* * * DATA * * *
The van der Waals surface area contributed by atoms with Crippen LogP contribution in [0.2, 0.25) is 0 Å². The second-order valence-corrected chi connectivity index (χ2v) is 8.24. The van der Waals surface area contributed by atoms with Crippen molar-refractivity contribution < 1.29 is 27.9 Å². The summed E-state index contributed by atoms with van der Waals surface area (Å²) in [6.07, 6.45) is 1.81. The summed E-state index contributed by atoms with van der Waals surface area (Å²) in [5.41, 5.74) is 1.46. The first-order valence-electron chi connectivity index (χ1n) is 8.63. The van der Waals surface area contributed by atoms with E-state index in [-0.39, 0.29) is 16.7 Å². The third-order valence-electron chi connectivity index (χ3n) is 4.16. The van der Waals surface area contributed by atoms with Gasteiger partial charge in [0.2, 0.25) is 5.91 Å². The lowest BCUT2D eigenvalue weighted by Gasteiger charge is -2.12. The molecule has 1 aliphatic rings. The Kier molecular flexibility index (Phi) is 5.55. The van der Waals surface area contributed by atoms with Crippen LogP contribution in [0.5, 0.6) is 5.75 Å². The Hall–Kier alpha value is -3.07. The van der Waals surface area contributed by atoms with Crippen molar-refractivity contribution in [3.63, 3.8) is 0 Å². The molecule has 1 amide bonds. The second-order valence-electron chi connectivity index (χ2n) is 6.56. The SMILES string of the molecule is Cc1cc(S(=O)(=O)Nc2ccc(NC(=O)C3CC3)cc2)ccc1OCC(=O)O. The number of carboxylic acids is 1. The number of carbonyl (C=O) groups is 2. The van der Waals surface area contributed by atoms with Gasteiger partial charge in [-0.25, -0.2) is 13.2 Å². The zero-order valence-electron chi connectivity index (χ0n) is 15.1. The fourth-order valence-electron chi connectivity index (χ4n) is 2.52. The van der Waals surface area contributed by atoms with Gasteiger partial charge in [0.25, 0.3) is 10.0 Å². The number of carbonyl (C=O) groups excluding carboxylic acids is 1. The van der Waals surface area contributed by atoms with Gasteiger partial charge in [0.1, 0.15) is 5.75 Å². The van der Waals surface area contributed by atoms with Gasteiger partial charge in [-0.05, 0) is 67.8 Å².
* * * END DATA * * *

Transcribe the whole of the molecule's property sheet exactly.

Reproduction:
The van der Waals surface area contributed by atoms with Crippen LogP contribution in [0.2, 0.25) is 0 Å². The second-order valence-corrected chi connectivity index (χ2v) is 8.24. The van der Waals surface area contributed by atoms with Crippen molar-refractivity contribution < 1.29 is 27.9 Å². The summed E-state index contributed by atoms with van der Waals surface area (Å²) in [6.07, 6.45) is 1.81. The summed E-state index contributed by atoms with van der Waals surface area (Å²) in [5.41, 5.74) is 1.46. The first-order valence-electron chi connectivity index (χ1n) is 8.63. The van der Waals surface area contributed by atoms with E-state index in [-0.39, 0.29) is 16.7 Å². The third-order valence-electron chi connectivity index (χ3n) is 4.16. The van der Waals surface area contributed by atoms with Gasteiger partial charge in [0.2, 0.25) is 5.91 Å². The lowest BCUT2D eigenvalue weighted by Gasteiger charge is -2.12. The molecule has 1 aliphatic rings. The Kier molecular flexibility index (Phi) is 5.55. The van der Waals surface area contributed by atoms with Crippen LogP contribution in [0.5, 0.6) is 5.75 Å². The Hall–Kier alpha value is -3.07. The van der Waals surface area contributed by atoms with Crippen molar-refractivity contribution in [3.63, 3.8) is 0 Å². The molecule has 1 amide bonds. The second-order valence-electron chi connectivity index (χ2n) is 6.56. The SMILES string of the molecule is Cc1cc(S(=O)(=O)Nc2ccc(NC(=O)C3CC3)cc2)ccc1OCC(=O)O. The number of carboxylic acids is 1. The number of carbonyl (C=O) groups is 2. The van der Waals surface area contributed by atoms with Gasteiger partial charge in [-0.25, -0.2) is 13.2 Å². The zero-order valence-electron chi connectivity index (χ0n) is 15.1. The fourth-order valence-electron chi connectivity index (χ4n) is 2.52. The van der Waals surface area contributed by atoms with Gasteiger partial charge in [0.25, 0.3) is 10.0 Å². The number of carbonyl (C=O) groups excluding carboxylic acids is 1. The van der Waals surface area contributed by atoms with Gasteiger partial charge in [0.1, 0.15) is 5.75 Å². The van der Waals surface area contributed by atoms with Gasteiger partial charge in [-0.05, 0) is 67.8 Å².